Once I had a character set up, I was able to generate a monster - I pre-set a handful of monsters, like Rats, Slimes, Trolls and a Dragon, and gave each of them various attributes and experience points. Once the monster was selected, the player could encounter them, attack them or run away like a coward. The program would calculate the player's attack first and display the results ("Roll was a 13 + 3, target was a 9! You swing your at the , cleaving into its flesh for points! has / hp remaining."). If the monster was killed it would assign xp to the player and allow them to continue searching. If it was still alive it would attack the player, and so on.

Pretty rudimentary stuff, but it only took a day or so, then another day to completely rewrite it more efficiently once I learned what I was doing. Fun!

From there, I've been taking what I've learned and going through the Hack & Slash tutorial over at Bergzergarcade, which is very much in line with what I had in mind for the roguelike. When Vinny first asked to work together, we got together and planned out what the project would be in as much detail as we could in an evening, breaking the core game down to the most base components and figuring out where our first milestone would be. What would it take to make this thing into a roughly playable prototype? From there, I would take the elements and break them down into further steps while trying to flesh out the details of the entire project as a whole.

I've gone through the first twenty or so tutorials, building a basic movement and AI system just to get the feel for the language and engineering process and how it differs from Python and learning better technique. Next was building the character generation, which required building a series of scripts that others would inherit, then creating instances of them and tying it all into a GUI. That's as far as I've gotten tonight, but tomorrow marks the real start of the project - we're doing daily check-ins at 10 am and plotting out the project and hacking away at it piece by piece. I need to spend a lot of next week working on documentation, planning it out in more concrete detail. A lot of this project stems from a road trip conversation with my friend Karl Parakenings, where we spent three days hammering on and elaborating on the ideas presented in the roguelike as a genre and what they could mean given a certain perspective, then gestating in my head ever since, so there is a lot I want to get down. I find the documentation process to be a lot about discovery and revelation, and there are so many ways this could go that it will be a lot of fun to really tie this concept down and begin building it.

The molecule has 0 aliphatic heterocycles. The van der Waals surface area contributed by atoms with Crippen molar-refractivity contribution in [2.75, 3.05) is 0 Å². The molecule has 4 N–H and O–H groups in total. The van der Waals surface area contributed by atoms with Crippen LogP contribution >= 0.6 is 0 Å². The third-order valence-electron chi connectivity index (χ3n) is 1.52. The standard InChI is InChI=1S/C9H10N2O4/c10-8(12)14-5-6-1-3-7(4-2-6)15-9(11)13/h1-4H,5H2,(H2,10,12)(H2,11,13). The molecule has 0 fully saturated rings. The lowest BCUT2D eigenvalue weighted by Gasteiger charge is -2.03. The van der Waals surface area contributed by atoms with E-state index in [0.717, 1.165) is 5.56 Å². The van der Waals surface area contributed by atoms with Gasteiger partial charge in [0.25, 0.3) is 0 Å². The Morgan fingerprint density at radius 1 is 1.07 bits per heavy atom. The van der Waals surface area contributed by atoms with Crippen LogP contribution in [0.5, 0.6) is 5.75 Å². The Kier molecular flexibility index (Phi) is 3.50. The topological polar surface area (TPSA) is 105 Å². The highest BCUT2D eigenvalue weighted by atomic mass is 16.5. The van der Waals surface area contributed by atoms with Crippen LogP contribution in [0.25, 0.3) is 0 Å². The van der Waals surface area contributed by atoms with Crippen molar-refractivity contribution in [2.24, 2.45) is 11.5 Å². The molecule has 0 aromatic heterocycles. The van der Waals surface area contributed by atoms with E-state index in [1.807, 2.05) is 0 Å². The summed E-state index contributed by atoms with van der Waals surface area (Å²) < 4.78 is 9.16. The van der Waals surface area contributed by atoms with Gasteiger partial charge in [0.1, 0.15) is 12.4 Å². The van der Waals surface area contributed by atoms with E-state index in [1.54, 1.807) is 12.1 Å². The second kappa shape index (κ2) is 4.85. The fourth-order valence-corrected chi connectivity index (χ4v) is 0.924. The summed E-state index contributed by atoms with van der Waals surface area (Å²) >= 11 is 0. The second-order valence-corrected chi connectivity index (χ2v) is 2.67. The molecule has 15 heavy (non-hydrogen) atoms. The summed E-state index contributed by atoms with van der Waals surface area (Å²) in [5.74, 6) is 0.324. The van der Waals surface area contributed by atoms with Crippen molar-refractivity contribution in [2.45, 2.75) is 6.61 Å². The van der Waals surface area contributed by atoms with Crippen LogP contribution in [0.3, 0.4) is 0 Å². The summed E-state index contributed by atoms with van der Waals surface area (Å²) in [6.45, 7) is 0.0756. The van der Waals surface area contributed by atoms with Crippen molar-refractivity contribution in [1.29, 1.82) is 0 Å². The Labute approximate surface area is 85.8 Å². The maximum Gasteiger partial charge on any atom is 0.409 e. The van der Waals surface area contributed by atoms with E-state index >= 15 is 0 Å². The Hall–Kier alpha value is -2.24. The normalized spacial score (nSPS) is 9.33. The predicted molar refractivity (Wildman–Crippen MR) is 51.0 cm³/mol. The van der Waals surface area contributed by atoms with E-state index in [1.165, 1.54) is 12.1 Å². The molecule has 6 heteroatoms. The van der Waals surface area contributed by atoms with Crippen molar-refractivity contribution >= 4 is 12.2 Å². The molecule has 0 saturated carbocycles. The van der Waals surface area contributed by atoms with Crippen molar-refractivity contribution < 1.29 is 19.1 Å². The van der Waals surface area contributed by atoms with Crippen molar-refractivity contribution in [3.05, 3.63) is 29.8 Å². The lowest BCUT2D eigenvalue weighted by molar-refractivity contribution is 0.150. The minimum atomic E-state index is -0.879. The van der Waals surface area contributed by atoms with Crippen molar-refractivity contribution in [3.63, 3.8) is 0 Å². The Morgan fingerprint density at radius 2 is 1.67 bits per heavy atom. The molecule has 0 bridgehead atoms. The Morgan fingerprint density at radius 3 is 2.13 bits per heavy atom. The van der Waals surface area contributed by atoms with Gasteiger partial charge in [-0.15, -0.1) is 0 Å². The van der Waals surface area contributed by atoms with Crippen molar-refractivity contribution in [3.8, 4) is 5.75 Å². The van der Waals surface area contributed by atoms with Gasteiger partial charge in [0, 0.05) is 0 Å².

I'm going to try to keep this journal updated as much as possible - at least weekly if not more frequently, and would like it to serve as a development journal for this project.

I'm looking forward to seeing where I'm at this time next week.

Wednesday, January 16, 2013

Green Man sculpture

For years, my father has been asking me to make him a Green Man sculpture to hang on the eaves of his house. I've done some sculpting, but not a ton, but every time I do I thoroughly enjoy it.